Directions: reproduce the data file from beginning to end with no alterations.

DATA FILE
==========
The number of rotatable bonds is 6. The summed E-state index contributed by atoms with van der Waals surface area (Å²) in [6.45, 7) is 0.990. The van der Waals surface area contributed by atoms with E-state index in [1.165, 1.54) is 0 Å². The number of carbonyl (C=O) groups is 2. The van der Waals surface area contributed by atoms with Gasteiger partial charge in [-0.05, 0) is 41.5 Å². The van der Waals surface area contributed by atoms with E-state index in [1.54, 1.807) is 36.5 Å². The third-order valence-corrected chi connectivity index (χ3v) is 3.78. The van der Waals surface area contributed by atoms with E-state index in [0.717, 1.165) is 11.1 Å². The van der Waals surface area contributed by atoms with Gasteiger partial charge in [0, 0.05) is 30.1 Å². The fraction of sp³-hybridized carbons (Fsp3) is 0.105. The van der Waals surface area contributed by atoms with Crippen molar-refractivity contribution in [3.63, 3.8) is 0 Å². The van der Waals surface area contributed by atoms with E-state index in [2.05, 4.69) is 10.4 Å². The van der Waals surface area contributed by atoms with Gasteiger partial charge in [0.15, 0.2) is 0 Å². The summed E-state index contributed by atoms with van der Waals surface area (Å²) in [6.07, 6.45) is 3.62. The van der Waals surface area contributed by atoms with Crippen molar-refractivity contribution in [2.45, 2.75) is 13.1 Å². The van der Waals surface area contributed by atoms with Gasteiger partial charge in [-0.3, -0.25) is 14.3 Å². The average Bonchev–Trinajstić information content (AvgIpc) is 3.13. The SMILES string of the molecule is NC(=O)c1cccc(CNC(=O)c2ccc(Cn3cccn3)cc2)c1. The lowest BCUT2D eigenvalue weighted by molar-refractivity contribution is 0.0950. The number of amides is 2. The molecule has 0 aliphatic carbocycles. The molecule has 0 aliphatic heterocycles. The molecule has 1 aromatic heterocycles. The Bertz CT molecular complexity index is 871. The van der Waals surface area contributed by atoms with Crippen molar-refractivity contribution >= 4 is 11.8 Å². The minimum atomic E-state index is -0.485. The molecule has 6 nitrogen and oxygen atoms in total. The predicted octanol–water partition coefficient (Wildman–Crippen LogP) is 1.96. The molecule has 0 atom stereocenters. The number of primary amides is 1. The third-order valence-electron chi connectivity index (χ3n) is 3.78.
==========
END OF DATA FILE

The number of rotatable bonds is 6. The summed E-state index contributed by atoms with van der Waals surface area (Å²) in [6.45, 7) is 0.990. The van der Waals surface area contributed by atoms with E-state index in [1.165, 1.54) is 0 Å². The number of carbonyl (C=O) groups is 2. The van der Waals surface area contributed by atoms with Gasteiger partial charge in [-0.05, 0) is 41.5 Å². The van der Waals surface area contributed by atoms with E-state index in [1.54, 1.807) is 36.5 Å². The third-order valence-corrected chi connectivity index (χ3v) is 3.78. The van der Waals surface area contributed by atoms with E-state index in [0.717, 1.165) is 11.1 Å². The van der Waals surface area contributed by atoms with Gasteiger partial charge in [0, 0.05) is 30.1 Å². The fraction of sp³-hybridized carbons (Fsp3) is 0.105. The van der Waals surface area contributed by atoms with Crippen molar-refractivity contribution in [3.63, 3.8) is 0 Å². The van der Waals surface area contributed by atoms with E-state index in [2.05, 4.69) is 10.4 Å². The van der Waals surface area contributed by atoms with Gasteiger partial charge in [0.15, 0.2) is 0 Å². The summed E-state index contributed by atoms with van der Waals surface area (Å²) in [6.07, 6.45) is 3.62. The van der Waals surface area contributed by atoms with Crippen molar-refractivity contribution in [2.45, 2.75) is 13.1 Å². The van der Waals surface area contributed by atoms with Gasteiger partial charge in [-0.3, -0.25) is 14.3 Å². The average Bonchev–Trinajstić information content (AvgIpc) is 3.13. The SMILES string of the molecule is NC(=O)c1cccc(CNC(=O)c2ccc(Cn3cccn3)cc2)c1. The lowest BCUT2D eigenvalue weighted by molar-refractivity contribution is 0.0950. The number of amides is 2. The molecule has 0 aliphatic carbocycles. The molecule has 0 aliphatic heterocycles. The molecule has 1 aromatic heterocycles. The Bertz CT molecular complexity index is 871. The van der Waals surface area contributed by atoms with Crippen molar-refractivity contribution >= 4 is 11.8 Å². The minimum atomic E-state index is -0.485. The molecule has 6 nitrogen and oxygen atoms in total. The predicted octanol–water partition coefficient (Wildman–Crippen LogP) is 1.96. The molecule has 0 atom stereocenters. The number of primary amides is 1. The third-order valence-electron chi connectivity index (χ3n) is 3.78.